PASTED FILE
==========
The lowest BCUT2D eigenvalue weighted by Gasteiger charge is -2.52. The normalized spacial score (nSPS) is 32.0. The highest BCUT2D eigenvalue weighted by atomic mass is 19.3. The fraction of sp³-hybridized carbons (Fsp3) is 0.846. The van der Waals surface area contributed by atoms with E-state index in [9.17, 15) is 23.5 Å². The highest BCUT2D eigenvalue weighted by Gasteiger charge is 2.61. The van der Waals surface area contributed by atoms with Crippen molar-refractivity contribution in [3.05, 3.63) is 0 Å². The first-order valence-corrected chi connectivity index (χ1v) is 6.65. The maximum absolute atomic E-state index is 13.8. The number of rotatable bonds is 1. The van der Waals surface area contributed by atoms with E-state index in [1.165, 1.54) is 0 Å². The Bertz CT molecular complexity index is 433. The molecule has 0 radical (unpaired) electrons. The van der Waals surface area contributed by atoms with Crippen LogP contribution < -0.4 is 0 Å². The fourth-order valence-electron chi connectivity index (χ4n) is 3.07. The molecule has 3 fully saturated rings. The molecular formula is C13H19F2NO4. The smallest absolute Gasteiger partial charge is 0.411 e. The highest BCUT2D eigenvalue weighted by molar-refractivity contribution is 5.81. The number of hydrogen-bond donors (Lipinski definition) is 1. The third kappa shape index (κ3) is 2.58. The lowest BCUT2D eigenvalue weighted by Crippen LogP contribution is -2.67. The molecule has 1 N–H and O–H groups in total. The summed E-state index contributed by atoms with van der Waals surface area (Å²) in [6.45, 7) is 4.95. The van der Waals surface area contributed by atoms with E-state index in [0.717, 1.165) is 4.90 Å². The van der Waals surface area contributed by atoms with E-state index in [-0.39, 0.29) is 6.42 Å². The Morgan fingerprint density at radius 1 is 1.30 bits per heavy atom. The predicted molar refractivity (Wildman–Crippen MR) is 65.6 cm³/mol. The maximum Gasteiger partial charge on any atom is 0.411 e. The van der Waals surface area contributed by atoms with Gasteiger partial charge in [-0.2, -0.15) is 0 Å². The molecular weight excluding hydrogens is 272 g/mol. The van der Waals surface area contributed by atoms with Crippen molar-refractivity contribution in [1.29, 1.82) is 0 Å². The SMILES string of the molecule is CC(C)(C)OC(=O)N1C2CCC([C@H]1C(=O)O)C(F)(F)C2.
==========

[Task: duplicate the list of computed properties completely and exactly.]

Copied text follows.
The lowest BCUT2D eigenvalue weighted by Gasteiger charge is -2.52. The normalized spacial score (nSPS) is 32.0. The highest BCUT2D eigenvalue weighted by atomic mass is 19.3. The fraction of sp³-hybridized carbons (Fsp3) is 0.846. The van der Waals surface area contributed by atoms with E-state index in [9.17, 15) is 23.5 Å². The highest BCUT2D eigenvalue weighted by Gasteiger charge is 2.61. The van der Waals surface area contributed by atoms with Crippen molar-refractivity contribution in [3.05, 3.63) is 0 Å². The first-order valence-corrected chi connectivity index (χ1v) is 6.65. The maximum absolute atomic E-state index is 13.8. The number of rotatable bonds is 1. The van der Waals surface area contributed by atoms with E-state index in [1.165, 1.54) is 0 Å². The Bertz CT molecular complexity index is 433. The molecule has 0 radical (unpaired) electrons. The van der Waals surface area contributed by atoms with Crippen LogP contribution < -0.4 is 0 Å². The fourth-order valence-electron chi connectivity index (χ4n) is 3.07. The molecule has 3 fully saturated rings. The molecular formula is C13H19F2NO4. The smallest absolute Gasteiger partial charge is 0.411 e. The highest BCUT2D eigenvalue weighted by molar-refractivity contribution is 5.81. The number of hydrogen-bond donors (Lipinski definition) is 1. The third kappa shape index (κ3) is 2.58. The lowest BCUT2D eigenvalue weighted by Crippen LogP contribution is -2.67. The molecule has 1 N–H and O–H groups in total. The summed E-state index contributed by atoms with van der Waals surface area (Å²) in [6.45, 7) is 4.95. The van der Waals surface area contributed by atoms with E-state index in [0.717, 1.165) is 4.90 Å². The van der Waals surface area contributed by atoms with E-state index in [-0.39, 0.29) is 6.42 Å². The Morgan fingerprint density at radius 1 is 1.30 bits per heavy atom. The predicted molar refractivity (Wildman–Crippen MR) is 65.6 cm³/mol. The maximum Gasteiger partial charge on any atom is 0.411 e. The van der Waals surface area contributed by atoms with Gasteiger partial charge in [-0.2, -0.15) is 0 Å². The molecular weight excluding hydrogens is 272 g/mol. The van der Waals surface area contributed by atoms with Crippen molar-refractivity contribution in [1.29, 1.82) is 0 Å². The SMILES string of the molecule is CC(C)(C)OC(=O)N1C2CCC([C@H]1C(=O)O)C(F)(F)C2.